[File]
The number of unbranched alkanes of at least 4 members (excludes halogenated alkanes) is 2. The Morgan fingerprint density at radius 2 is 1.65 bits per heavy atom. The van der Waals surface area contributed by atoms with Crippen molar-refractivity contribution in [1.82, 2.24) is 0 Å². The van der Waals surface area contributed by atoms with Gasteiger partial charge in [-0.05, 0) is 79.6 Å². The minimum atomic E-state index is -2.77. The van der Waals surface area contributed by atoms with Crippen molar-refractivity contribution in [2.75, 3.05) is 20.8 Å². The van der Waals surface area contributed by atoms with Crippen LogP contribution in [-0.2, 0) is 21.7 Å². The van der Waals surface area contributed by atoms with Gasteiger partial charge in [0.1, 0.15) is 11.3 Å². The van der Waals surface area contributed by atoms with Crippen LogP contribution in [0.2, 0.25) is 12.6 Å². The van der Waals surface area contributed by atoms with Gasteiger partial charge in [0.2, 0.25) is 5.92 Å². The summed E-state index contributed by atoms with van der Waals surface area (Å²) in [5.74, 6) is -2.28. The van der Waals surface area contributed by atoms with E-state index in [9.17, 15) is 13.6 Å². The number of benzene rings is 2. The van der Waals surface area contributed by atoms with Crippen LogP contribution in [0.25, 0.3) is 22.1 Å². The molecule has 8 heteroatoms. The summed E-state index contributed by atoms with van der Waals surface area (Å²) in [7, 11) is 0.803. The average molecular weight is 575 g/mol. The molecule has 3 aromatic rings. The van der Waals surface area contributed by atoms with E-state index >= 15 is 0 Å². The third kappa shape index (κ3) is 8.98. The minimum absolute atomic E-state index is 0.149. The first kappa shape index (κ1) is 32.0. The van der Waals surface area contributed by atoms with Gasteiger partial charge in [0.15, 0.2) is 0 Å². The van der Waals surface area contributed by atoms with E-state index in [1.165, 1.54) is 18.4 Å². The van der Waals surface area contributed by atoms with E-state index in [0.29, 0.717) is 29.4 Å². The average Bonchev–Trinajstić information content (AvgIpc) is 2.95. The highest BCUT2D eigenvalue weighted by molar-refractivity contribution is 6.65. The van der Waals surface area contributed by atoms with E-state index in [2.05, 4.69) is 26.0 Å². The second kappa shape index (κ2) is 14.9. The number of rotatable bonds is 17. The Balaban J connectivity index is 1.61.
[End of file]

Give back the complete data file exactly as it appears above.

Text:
The number of unbranched alkanes of at least 4 members (excludes halogenated alkanes) is 2. The Morgan fingerprint density at radius 2 is 1.65 bits per heavy atom. The van der Waals surface area contributed by atoms with Crippen molar-refractivity contribution in [1.82, 2.24) is 0 Å². The van der Waals surface area contributed by atoms with Gasteiger partial charge in [-0.05, 0) is 79.6 Å². The minimum atomic E-state index is -2.77. The van der Waals surface area contributed by atoms with Crippen molar-refractivity contribution in [2.75, 3.05) is 20.8 Å². The van der Waals surface area contributed by atoms with Crippen LogP contribution in [-0.2, 0) is 21.7 Å². The van der Waals surface area contributed by atoms with Gasteiger partial charge in [0.1, 0.15) is 11.3 Å². The van der Waals surface area contributed by atoms with Crippen LogP contribution in [0.2, 0.25) is 12.6 Å². The van der Waals surface area contributed by atoms with Gasteiger partial charge in [0.2, 0.25) is 5.92 Å². The summed E-state index contributed by atoms with van der Waals surface area (Å²) in [5.74, 6) is -2.28. The van der Waals surface area contributed by atoms with E-state index in [9.17, 15) is 13.6 Å². The number of benzene rings is 2. The van der Waals surface area contributed by atoms with Crippen LogP contribution in [0.25, 0.3) is 22.1 Å². The molecule has 8 heteroatoms. The summed E-state index contributed by atoms with van der Waals surface area (Å²) in [7, 11) is 0.803. The average molecular weight is 575 g/mol. The molecule has 3 aromatic rings. The van der Waals surface area contributed by atoms with E-state index >= 15 is 0 Å². The third kappa shape index (κ3) is 8.98. The minimum absolute atomic E-state index is 0.149. The first kappa shape index (κ1) is 32.0. The van der Waals surface area contributed by atoms with Gasteiger partial charge in [0.15, 0.2) is 0 Å². The van der Waals surface area contributed by atoms with E-state index in [1.165, 1.54) is 18.4 Å². The van der Waals surface area contributed by atoms with E-state index in [0.29, 0.717) is 29.4 Å². The average Bonchev–Trinajstić information content (AvgIpc) is 2.95. The highest BCUT2D eigenvalue weighted by molar-refractivity contribution is 6.65. The van der Waals surface area contributed by atoms with E-state index in [2.05, 4.69) is 26.0 Å². The second kappa shape index (κ2) is 14.9. The number of rotatable bonds is 17. The Balaban J connectivity index is 1.61.